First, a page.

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Palestinians Angry Israel Put Password On Wifi

Palestinian officials compared the need to pay for their own WiFi signal to the plight of Russians in besieged Leningrad during WWII.

wifiRamallah, June 18 – Palestinians accustomed to receiving free benefits protested today at Israel’s decision to secure its wireless network with a password, local sources have reported.

Israel imposed a security code on its WiFi over the weekend, prompting Palestinian officials to complain to the United Nations and human rights groups to denounce the move as a violation of Palestinian rights.

Palestinian President Mahmoud Abbas called the password imposition a war crime, and vowed to take Israel to the International Criminal Court over the measure. Other Palestinian officials voiced forceful objection, and compared the need to pay for their own WiFi signal to Russians in besieged Leningrad during World War II.

“It is immoral and brutal to deny us our basic needs,” asserted Saeb Erekat. “Israel must restore free WiFi at once, or face the consequences of its actions. This is merely the latest in the abuse we have faced for decades already under brutal military occupation.”

Israeli officials defended the move. “They can pay for their own WiFi signal,” insisted Deputy Minister of Foreign Affairs Tzipi Hotovely. “They already pay nothing for electricity, health care, and other services, despite all the fancy mansions you can see in and around Ramallah. And don’t get me started on the leaders of Hamas in Gaza lining their pockets with international aid money.”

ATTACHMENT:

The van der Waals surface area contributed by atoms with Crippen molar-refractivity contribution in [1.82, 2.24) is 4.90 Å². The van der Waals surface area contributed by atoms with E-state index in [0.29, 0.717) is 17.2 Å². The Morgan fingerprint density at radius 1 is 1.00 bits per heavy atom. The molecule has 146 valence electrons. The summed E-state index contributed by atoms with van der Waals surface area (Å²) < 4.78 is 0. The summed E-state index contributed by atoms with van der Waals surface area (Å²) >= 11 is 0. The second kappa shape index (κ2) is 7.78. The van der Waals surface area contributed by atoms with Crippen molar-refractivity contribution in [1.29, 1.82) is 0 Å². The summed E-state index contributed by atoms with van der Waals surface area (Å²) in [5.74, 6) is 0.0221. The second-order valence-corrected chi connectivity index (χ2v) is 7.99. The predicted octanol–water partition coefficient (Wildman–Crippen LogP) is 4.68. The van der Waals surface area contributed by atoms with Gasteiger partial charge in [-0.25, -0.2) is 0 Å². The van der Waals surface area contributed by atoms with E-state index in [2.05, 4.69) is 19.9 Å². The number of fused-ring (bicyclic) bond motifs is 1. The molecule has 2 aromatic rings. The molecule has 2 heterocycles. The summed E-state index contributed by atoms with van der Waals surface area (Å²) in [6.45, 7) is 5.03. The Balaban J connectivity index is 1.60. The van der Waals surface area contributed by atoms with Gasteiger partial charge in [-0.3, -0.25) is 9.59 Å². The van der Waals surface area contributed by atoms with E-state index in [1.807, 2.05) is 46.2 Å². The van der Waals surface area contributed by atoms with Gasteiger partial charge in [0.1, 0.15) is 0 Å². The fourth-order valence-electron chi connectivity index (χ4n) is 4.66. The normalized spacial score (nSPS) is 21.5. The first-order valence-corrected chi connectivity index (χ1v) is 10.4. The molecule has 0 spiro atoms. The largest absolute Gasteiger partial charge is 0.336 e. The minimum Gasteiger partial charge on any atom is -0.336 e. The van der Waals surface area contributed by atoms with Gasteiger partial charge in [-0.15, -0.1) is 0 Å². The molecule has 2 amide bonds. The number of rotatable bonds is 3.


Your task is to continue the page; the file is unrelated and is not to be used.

Hamas representatives warned that cutting off free WiFi to the Palestinians will lead to a military escalation. “We live under siege,” stated Mahmoud al-Zahar, a spokesman for the movement. “The Resistance will not stand for such abuse.” He declined to comment on whether any of the billions of dollars in foreign aid pledged to the Gaza Strip since 2014 would be allocated toward the provision of WiFi to Gaza residents from within the coastal territory.

Human rights organizations called on Israel to restore the free service. “It is one of the basic things an occupying power must provide,” declared Jacob Burns of Amnesty International. “It’s right there in the Geneva Conventions of 1945, right next to the exemption from war crimes that applies to Arabs killing Jews. Or other Arabs, come to think of it. Israel must maintain the dignity of the Palestinian population by continuing to treat them as completely dependent, as is our vision.”

In addition to instituting a password for access, Israel’s Ministry of Communications, which administers the WiFi network in question, changed the name of the wireless network from “Israel” to “Mossad Surveillance Unit 18.”

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